Britain an 'old country' for tourists and students: China media
Britain's Prime Minister David Cameron (L) and China's Premier Li Keqiang talk as they arrive at a signing ceremony at the Great Hall of the People in Beijing on December 2, 2013
"China won't fall for Cameron's 'sincerity'," the headline of the sharply-written editorial in the Global Times newspaper said, after Beijing was outraged by Cameron's meeting with the Dalai Lama last year.
The meeting had led to a diplomatic deep-freeze between the two nations. But on Monday the British prime minister met Chinese Premier Li Keqiang in Beijing where he signed a series of trade deals, before holding talks with President Xi Jinping.
On Tuesday Cameron continued what embassy officials said was the largest ever British trade mission to China with a visit to the commercial hub Shanghai.
The prime minister has taken more than 100 businesspeople with him to China, including the heads of Jaguar Land Rover, Rolls Royce and Royal Dutch Shell and the chief executive of the London Stock Exchange.
The prime minister met with Jack Ma, founder of China's leading e-commerce firm Alibaba and the eighth richest man in the country, and Li Shifu, the chairman of Geely, one of China's biggest car makers.
Earlier this year Geely bought the makers of the London taxi, Manganese Bronze Holdings, after acquiring Sweden's Volvo in 2010.
Cameron posted pictures of himself online meeting Li next to one of the distinctive cars.
"Making me feel at home -- black cabs are becoming a big feature here," he tweeted, soon after posting another Tweet saying: "A successful day in Shanghai promoting British exports."
Cameron has kept human rights firmly on the sidelines during his time in China, but the Global Times said his three-day visit "can hardly be the end of the conflict between China and the UK".
"Beijing needs to speed up the pace of turning its strength into diplomatic resources and make London pay the price for when it intrudes into the interests of China," the editorial said.
China denounces the Dalai Lama -- who says he only wants greater autonomy for Tibetans -- as a dangerous separatist.
"The Chinese government will surely show courtesy to Cameron. But the public does not forget his stance on certain issues," the paper added.
The editorial also criticised what it called London's interference in the "transition process" of Hong Kong, a British colony before its reversion to China in 1997. It is due to adopt universal suffrage to choose its chief executive in four years' time.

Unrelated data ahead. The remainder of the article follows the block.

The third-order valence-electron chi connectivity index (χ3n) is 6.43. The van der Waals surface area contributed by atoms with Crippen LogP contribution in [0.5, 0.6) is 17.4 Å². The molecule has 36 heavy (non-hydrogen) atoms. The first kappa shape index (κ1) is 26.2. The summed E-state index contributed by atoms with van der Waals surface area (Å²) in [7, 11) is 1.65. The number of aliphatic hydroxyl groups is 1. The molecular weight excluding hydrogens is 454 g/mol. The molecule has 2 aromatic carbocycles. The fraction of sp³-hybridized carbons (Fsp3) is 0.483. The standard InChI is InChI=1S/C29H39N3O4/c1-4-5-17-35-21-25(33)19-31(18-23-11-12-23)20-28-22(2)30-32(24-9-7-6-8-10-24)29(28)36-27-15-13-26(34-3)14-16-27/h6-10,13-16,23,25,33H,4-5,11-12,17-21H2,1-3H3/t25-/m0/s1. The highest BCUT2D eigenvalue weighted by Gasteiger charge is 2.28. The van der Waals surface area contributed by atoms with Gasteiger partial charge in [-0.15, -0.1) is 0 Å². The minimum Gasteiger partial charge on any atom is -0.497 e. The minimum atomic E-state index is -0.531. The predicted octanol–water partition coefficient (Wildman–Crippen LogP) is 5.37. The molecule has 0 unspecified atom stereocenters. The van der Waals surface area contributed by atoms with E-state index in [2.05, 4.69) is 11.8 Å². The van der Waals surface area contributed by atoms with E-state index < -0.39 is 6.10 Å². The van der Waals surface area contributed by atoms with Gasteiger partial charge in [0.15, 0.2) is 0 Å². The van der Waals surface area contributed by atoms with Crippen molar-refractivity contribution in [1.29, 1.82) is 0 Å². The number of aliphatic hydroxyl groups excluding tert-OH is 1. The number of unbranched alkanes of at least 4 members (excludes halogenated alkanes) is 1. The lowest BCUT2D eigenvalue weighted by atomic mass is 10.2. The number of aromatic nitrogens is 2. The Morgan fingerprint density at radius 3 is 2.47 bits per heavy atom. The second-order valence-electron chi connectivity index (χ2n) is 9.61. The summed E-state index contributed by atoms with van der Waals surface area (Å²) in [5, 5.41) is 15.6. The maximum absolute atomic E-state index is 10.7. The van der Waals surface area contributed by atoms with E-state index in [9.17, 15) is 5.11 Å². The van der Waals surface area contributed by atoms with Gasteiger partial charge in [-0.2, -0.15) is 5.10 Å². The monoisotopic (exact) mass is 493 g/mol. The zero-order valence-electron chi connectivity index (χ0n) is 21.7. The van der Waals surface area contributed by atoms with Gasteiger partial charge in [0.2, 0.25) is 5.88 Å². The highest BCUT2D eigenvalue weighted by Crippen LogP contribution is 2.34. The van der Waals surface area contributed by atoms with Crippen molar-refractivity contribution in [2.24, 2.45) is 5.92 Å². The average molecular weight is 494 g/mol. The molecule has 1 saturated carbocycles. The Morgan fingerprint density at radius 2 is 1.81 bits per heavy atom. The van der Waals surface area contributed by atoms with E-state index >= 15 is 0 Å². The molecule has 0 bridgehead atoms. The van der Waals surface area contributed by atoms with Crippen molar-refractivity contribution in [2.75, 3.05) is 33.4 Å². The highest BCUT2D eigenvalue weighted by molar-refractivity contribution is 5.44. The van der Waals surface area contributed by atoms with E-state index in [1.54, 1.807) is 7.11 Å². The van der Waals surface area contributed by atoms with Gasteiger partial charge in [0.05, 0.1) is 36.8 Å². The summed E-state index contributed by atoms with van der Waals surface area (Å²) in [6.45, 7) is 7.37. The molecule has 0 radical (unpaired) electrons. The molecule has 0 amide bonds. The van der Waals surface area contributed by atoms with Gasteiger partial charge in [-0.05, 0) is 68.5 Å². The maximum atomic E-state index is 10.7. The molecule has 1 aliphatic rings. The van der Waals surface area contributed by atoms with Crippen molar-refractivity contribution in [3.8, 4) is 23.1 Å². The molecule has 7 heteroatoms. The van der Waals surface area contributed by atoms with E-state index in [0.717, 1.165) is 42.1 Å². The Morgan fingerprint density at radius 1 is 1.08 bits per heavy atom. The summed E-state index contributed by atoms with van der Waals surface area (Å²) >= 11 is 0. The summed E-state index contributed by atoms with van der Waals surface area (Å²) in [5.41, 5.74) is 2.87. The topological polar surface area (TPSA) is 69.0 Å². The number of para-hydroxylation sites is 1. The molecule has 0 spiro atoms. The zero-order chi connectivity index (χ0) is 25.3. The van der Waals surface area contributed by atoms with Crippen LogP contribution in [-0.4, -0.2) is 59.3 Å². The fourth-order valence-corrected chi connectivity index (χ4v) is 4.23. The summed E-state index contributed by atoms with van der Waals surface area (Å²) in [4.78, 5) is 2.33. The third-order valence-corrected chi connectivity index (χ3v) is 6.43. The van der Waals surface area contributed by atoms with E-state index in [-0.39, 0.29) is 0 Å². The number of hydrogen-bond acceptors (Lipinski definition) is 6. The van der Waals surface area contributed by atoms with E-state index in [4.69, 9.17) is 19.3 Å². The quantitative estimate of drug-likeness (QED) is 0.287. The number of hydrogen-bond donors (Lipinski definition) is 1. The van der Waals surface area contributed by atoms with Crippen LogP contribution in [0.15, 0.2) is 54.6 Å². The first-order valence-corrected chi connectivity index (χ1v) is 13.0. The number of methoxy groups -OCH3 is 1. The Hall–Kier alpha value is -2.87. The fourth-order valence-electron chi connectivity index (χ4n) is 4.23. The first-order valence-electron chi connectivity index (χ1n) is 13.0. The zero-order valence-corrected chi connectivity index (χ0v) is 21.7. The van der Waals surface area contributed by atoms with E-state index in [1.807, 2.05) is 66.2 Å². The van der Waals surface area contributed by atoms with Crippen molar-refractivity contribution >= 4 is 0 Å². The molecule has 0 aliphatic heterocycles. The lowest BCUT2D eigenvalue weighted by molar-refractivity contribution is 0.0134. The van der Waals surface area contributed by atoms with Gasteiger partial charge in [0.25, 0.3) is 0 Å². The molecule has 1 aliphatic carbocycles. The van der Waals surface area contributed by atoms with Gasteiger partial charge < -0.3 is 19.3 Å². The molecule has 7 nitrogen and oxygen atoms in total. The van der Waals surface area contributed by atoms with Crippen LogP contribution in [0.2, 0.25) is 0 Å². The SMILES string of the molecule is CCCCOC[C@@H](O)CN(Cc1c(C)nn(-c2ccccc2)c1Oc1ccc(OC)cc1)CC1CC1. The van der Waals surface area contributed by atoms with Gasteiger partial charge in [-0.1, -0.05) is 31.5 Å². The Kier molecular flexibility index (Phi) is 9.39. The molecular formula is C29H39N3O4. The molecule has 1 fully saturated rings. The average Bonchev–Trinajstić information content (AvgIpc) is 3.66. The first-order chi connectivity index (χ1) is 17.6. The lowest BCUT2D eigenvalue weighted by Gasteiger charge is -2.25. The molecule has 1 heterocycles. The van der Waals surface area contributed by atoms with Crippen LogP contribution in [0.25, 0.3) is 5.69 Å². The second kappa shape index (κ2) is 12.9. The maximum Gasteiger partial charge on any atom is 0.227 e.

The paper warned that "Sino-British ties can be halted again" over the issue.
"The Cameron administration should acknowledge that the UK is not a big power in the eyes of the Chinese," it added.
"It is just an old European country apt for travel and study."
The Global Times has close ties to the ruling Communist Party and often takes a nationalist stance.
Asked if Cameron was disappointed by the remarks, his spokesman in London pointed to his positive meetings with Premier Li Keqiang and President Xi Jinping a day earlier.
"I think I would point you to the outcome of the prime minister's address with the most senior Chinese leaders about the importance of a relationship between these two countries that was expressed during and after these meetings," the spokesman said.
On Monday, Li said there had been a "breakthrough" agreement on high-speed rail development between the two countries, as well as Chinese investment in civil nuclear power, but did not give details.
He also compared Sino-British relations to a high-speed train which can "insofar as it's safe, constantly increase its speed".
A more conciliatory editorial appeared in the China Daily, which said Cameron's visit would help "pave the way for bilateral ties to flourish".
"The ups and downs in their ties show it is crucial that the two countries respect each other's core interests, handle their differences in a proper and acceptable manner and look forward to the future fruit of their cooperation," the editorial said.
Meanwhile Cameron's account on Weibo, a Chinese version of Twitter, had attracted more than 200,000 people since it was launched last Friday.
He had invited netizens to ask questions, saying that he would aim to reply during the visit.
The most "liked" question asked the prime minister when the third season of British television show Sherlock was due for release.
There were also inquiries about the welfare of Larry the Downing Street cat.
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